The arrival of spring brings longer days, changing weather, and of course, the infamous spring cleaning. This is the time of the year when there’s a collective desire to shake off the winter cobwebs and freshen up in preparation for summer, whether that’s a home, a wardrobe, a lifestyle – or anything else.

As the data show, the vast majority of U.S. adults (89%) plan to do some form of spring cleaning this year. More than 4-in-10 will be doing ‘a lot’ of cleaning. This is on par with spring cleaning intentions last year at this time.

Who plans to spring clean this year and what kinds of products will they be using? CivicScience has the answers:

The Spring Cleaners Among Us

It may not come as a surprise that homeowners are the most likely to be doing the most spring cleaning. Adults aged 25-34, as well as those who have been feeling highly stressed, are also planning to clean the most intensively. Spring cleaning may help some people achieve increased mental well-being.

What may come as a surprise, however, is that it’s those who typically spend the least amount of time (11 hours or less) at home every day who are the most keen on spring cleaning overall. This suggests that people who leave their home more have a stronger desire for a clean space when they return. 

Which Brands Make the Cut?

Of course, when it comes to cleaning, there are plenty of products on the market. A look at some of the biggest names in household cleaning products – from conventional to natural to private label – shows Clorox is the most popular, followed by Lysol. Here’s how the leading brands rank among Americans (data collected in April, n=3,302).

Percentage of U.S. adults who typically purchase cleaning products from:
  1. Clorox (65%)
  2. Lysol (58%)
  3. Great Value (21%)
  4. Simple Green (20%)
  5. Mrs. Meyers (13%)
  6. Method (10%)
  7. Seventh Generation (8%)
  8. Up & Up (7%)

A total of 86% of respondents say they typically purchase one or more of the brands in the list.

Interest in Natural Cleaning Products Growing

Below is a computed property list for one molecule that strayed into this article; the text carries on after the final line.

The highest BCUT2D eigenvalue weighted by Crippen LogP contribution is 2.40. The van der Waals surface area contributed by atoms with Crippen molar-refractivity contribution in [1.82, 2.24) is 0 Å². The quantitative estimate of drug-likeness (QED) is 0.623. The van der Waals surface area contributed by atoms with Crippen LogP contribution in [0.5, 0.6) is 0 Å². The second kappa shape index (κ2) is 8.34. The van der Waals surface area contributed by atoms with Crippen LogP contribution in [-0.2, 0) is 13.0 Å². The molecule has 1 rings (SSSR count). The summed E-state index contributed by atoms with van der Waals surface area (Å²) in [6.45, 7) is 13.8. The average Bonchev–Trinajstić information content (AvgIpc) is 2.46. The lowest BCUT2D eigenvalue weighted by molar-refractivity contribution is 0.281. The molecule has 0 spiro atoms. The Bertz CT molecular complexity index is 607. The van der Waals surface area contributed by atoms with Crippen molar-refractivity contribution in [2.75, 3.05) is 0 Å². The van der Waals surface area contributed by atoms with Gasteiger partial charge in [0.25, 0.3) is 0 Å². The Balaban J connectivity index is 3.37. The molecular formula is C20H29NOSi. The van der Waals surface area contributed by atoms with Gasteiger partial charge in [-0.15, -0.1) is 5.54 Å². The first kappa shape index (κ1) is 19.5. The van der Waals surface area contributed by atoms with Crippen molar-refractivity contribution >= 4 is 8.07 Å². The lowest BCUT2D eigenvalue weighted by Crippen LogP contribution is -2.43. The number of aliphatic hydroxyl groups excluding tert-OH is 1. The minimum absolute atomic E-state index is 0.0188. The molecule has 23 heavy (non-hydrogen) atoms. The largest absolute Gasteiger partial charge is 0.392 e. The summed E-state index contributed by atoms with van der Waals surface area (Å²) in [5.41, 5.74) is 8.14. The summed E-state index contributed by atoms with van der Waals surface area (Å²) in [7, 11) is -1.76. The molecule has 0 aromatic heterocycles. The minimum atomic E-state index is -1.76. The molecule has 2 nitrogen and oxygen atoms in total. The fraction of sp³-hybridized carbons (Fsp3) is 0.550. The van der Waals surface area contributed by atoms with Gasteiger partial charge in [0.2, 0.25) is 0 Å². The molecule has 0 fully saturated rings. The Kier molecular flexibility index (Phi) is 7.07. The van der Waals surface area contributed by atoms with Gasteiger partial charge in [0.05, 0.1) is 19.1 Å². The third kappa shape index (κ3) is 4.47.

Conventional chemical-based products still hold an edge over natural products, but reported usage of natural cleaning products among spring cleaners has gone up since last year, as chemical-based usage fell. Nearly half (47%) of those who are doing the most spring cleaning say that they will use natural products and chemical-based products the same amount, up from 41% in 2022. A greater percentage plan to use only natural cleaning products this year (up 2 points), while far fewer will use only chemical-based (down 8 points).

Trend to Watch: Refillable Cleaning Subscription Boxes

While the majority of consumers continue to purchase from old faithful brands, the growth in natural product usage could in part be related to a flurry of new products on the market. In recent years, the rise of subscription services has extended to cleaning supplies, with companies such as Grove Collaborative, Blueland, and Cleancult. Many offer consumers the option to receive monthly kits with refillable “eco-friendly” products, where you can refill reusable bottles using tablets or solutions rather than repurchasing bottle after bottle. 

So far, adoption is still low – April data show just 8% have tried subscription cleaning supply boxes or kits that offer refillable products, while 61% have never heard of the companies (n=3,313). Intent to try (6%), which more than doubles among 18- to 24-year-olds (14%), indicates there could be a growing interest in the convenience and sustainability objectives that these types of products/services may provide.

So while spring cleaning is certainly here to stay, this year’s subtle shifts indicate that Americans are slowly but surely finding a balance between classic brands, like Clorox, as well as cleaner and greener products – potentially for everyone’s benefit. 

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